Phillips: Real fireplaces pour heat, but can be demanding

Phillips: Real fireplaces pour heat, but can be demanding

October 17th, 2009 by Ellen Phillips in Business Ellen Phillips

Q: We're in the process of adding a fireplace on to our house and can't decide between gas or wood logs. My husband prefers a "real" fire, but I think a gas fireplace is much safer. Can you please settle our dispute? -- Samantha Safety

A: Dear Mrs. S.: Hubby has the right idea. In my opinion, nothing beats the warmth and smell of crackling logs on a crisp, cool evening. But since I'm no fire marshal or marriage counselor, I investigated the pros and cons of each.

n Wood-burning fireplaces: These babies can't be beat when it's really brrrr outside. (And even in the Middle South, our weather can get pretty nippy in the winter.)

-- The colder the conditions, the longer you can burn logs; alternately, experts advise us not to use a gas fireplace for more than a few hours at a time.

-- If your locale suffers a power outage, toasted marshmallows aren't the only food your fireplace is able to provide. When we lived in Northern Virginia -- the frozen "Nawth," in my opinion -- ours furnished soup, grilled cheese sandwiches, and other delectables not available without electricity. Obviously, a gas fireplace wouldn't be as cooking-friendly.

-- Along this same lines, a fireplace offers an alternative heat source if an emergency occurs. In 1982, when Birmingham and much of the South was crippled with winter ice and snow storms, cuddling in a blanket in front of a roaring fire was about the only means my young daughter and I prevented Jack Frost from freezing us and our toes. Thank goodness for friends with a log-burning fireplace!

-- Of course, this type includes certain disadvantages. For example, hauling wood from outside the house mandates physical strength and dexterity so no weenies need apply for the job. And once you've built the fire and it burns merrily along, you must regularly clean ashes out of the hearth.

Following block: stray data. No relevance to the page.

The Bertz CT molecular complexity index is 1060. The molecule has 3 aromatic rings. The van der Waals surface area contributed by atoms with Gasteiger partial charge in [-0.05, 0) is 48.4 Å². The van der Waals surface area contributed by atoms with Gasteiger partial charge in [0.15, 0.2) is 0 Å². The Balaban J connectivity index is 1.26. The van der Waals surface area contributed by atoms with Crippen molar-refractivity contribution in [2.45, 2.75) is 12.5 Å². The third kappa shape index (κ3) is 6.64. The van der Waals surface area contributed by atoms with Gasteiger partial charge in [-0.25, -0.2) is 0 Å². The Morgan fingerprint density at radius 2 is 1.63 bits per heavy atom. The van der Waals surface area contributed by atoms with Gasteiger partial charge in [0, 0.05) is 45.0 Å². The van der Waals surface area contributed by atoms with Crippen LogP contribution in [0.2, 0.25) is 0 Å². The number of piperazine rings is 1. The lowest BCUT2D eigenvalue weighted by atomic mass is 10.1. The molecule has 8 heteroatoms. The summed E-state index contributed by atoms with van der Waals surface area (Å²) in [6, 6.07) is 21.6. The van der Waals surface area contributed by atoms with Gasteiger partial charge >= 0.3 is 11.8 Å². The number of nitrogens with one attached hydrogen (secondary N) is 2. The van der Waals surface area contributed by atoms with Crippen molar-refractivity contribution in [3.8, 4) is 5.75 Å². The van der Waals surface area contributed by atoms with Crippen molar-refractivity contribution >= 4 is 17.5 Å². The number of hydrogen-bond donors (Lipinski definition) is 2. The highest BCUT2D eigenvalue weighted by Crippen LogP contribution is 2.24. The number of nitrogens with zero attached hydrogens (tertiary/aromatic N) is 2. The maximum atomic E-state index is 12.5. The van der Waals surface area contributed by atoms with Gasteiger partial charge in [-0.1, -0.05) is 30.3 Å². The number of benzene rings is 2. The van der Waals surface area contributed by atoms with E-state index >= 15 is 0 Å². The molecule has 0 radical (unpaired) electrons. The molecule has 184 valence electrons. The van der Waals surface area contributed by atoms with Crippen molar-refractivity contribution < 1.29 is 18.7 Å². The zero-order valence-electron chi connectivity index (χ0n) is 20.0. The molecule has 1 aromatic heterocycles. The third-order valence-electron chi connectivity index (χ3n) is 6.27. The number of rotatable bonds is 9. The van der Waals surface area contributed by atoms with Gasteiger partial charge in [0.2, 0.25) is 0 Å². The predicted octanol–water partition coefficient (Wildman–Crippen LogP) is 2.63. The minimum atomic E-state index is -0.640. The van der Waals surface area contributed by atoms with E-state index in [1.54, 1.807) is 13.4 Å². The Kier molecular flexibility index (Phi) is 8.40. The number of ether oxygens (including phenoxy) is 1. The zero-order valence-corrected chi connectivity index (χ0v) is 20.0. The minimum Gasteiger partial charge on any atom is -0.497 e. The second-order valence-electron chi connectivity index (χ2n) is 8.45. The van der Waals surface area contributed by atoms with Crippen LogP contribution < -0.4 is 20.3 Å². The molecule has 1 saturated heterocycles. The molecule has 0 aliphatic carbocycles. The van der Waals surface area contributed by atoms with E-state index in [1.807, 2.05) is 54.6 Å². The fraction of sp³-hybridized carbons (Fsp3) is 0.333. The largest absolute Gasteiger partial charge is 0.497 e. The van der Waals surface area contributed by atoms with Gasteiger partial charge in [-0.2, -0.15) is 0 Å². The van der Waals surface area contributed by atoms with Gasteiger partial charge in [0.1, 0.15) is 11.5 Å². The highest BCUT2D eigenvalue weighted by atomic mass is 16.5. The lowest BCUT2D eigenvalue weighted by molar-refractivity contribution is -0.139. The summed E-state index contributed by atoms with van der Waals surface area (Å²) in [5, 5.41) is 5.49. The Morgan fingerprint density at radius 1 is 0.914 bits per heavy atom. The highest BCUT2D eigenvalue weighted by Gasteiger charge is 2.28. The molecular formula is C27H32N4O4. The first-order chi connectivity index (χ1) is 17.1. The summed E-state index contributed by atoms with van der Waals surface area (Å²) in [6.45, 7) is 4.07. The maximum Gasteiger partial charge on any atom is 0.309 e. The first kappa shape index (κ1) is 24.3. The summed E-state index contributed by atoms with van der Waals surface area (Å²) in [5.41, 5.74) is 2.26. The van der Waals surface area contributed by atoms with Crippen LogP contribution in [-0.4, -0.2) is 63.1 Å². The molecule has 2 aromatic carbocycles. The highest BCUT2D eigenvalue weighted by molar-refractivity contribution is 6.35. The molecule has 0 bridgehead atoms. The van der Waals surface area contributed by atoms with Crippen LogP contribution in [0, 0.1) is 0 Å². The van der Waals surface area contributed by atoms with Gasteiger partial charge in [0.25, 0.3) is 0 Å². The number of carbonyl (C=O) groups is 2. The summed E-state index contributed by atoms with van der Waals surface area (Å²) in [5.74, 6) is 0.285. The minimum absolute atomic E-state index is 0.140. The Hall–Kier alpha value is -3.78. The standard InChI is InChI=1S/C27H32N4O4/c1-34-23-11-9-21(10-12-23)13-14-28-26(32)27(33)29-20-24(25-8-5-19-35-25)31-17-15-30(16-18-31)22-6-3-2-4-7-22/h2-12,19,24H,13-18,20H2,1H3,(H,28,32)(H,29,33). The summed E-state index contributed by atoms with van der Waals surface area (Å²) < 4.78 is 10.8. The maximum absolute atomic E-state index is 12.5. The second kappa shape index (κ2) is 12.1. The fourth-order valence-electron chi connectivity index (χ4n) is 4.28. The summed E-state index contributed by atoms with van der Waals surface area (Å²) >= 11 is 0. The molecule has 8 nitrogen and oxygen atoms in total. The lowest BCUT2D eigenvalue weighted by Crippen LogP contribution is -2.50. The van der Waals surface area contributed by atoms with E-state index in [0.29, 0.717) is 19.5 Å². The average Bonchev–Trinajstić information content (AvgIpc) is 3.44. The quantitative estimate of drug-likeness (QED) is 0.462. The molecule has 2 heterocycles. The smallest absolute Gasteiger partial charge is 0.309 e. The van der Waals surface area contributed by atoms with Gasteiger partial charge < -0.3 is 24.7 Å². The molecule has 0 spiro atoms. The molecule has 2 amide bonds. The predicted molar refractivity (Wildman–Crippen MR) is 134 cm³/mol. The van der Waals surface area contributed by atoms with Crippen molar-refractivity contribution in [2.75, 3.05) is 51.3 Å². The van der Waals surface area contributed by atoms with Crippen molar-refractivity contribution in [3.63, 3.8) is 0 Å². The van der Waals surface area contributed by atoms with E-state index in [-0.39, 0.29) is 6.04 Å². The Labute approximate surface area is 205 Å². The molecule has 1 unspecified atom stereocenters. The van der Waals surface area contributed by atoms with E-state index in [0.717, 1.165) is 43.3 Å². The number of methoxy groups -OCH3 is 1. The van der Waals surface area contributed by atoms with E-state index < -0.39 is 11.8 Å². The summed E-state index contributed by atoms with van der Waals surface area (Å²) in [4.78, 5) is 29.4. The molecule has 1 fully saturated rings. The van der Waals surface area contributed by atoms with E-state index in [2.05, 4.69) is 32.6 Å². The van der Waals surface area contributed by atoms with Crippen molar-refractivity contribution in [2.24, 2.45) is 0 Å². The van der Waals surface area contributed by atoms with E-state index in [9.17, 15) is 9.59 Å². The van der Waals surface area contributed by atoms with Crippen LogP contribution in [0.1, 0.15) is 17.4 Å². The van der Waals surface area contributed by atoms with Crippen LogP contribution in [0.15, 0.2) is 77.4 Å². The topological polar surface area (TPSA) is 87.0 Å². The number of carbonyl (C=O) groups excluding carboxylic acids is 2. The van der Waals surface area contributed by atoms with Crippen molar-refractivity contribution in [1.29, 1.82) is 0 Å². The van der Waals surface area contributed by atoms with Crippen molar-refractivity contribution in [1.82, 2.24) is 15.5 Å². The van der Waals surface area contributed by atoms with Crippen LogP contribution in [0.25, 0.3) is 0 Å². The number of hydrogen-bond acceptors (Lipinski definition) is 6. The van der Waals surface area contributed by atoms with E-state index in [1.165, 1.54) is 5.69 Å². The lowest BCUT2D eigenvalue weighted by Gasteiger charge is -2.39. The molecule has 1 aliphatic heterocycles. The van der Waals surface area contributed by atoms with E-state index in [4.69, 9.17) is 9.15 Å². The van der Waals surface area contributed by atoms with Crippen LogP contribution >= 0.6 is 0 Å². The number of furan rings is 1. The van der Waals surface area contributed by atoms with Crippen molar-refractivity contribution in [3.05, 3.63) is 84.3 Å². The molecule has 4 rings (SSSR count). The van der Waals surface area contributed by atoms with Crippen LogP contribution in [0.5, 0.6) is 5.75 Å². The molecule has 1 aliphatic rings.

-- Sparks can pop out and, perhaps, start a fire where you don't want one.

-- The cost of firewood is aggravated by a chimney sweeping company's seasonal fee, a step you mustn't pass up to avoid the potential for a chimney fire and also unless you desire a face full of ashes to accessorize your winter attire.

n Gas-burning fireplaces: Currently the most popular style in warmer climes, heat and a fire is obtained quick as a wink (or click, as the case may be).

-- Obviously, we don't worry about a chimney fire with a gas fireplace.

-- With a gas fireplace, there aren't nearly as many emissions or smoke affecting air quality.

-- Because a gas-burning fireplace does not have to vent straight up, there are many more location options.

-- Much more energy-efficient, gas logs can warm up a room more quickly.

-- On the other hand, if converting a too-small wood-burning fireplace, the gas insert may not provide the same amount of heat as one built with the original structure.

Thanks to for helping me to answer Mrs. Safety's question.

Ellen Phillips is a retired English teacher who has written two consumer-oriented books. Her Consumer Watch column appears on Saturdays in the Business section of the paper. An expanded version is at under Local Business. E-mail her at